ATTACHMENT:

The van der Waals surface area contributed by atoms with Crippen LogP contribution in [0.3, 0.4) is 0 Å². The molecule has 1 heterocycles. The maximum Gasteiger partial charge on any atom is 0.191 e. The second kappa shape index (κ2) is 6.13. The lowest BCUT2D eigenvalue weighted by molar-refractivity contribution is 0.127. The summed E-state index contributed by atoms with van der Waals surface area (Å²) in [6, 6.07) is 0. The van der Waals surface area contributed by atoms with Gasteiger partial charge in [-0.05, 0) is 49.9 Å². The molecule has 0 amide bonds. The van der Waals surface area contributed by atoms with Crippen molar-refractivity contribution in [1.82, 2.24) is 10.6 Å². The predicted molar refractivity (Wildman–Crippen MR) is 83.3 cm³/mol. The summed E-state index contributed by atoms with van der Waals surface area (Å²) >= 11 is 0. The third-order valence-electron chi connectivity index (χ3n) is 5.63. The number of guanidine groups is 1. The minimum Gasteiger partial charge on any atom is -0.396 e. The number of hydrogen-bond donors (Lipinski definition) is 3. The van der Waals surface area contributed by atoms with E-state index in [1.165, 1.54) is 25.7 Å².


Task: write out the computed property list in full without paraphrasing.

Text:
The van der Waals surface area contributed by atoms with Crippen LogP contribution in [0.3, 0.4) is 0 Å². The molecule has 1 heterocycles. The maximum Gasteiger partial charge on any atom is 0.191 e. The second kappa shape index (κ2) is 6.13. The lowest BCUT2D eigenvalue weighted by molar-refractivity contribution is 0.127. The summed E-state index contributed by atoms with van der Waals surface area (Å²) in [6, 6.07) is 0. The van der Waals surface area contributed by atoms with Gasteiger partial charge in [-0.05, 0) is 49.9 Å². The molecule has 0 amide bonds. The van der Waals surface area contributed by atoms with Crippen molar-refractivity contribution in [1.82, 2.24) is 10.6 Å². The predicted molar refractivity (Wildman–Crippen MR) is 83.3 cm³/mol. The summed E-state index contributed by atoms with van der Waals surface area (Å²) >= 11 is 0. The third-order valence-electron chi connectivity index (χ3n) is 5.63. The number of guanidine groups is 1. The minimum Gasteiger partial charge on any atom is -0.396 e. The number of hydrogen-bond donors (Lipinski definition) is 3. The van der Waals surface area contributed by atoms with E-state index in [1.165, 1.54) is 25.7 Å².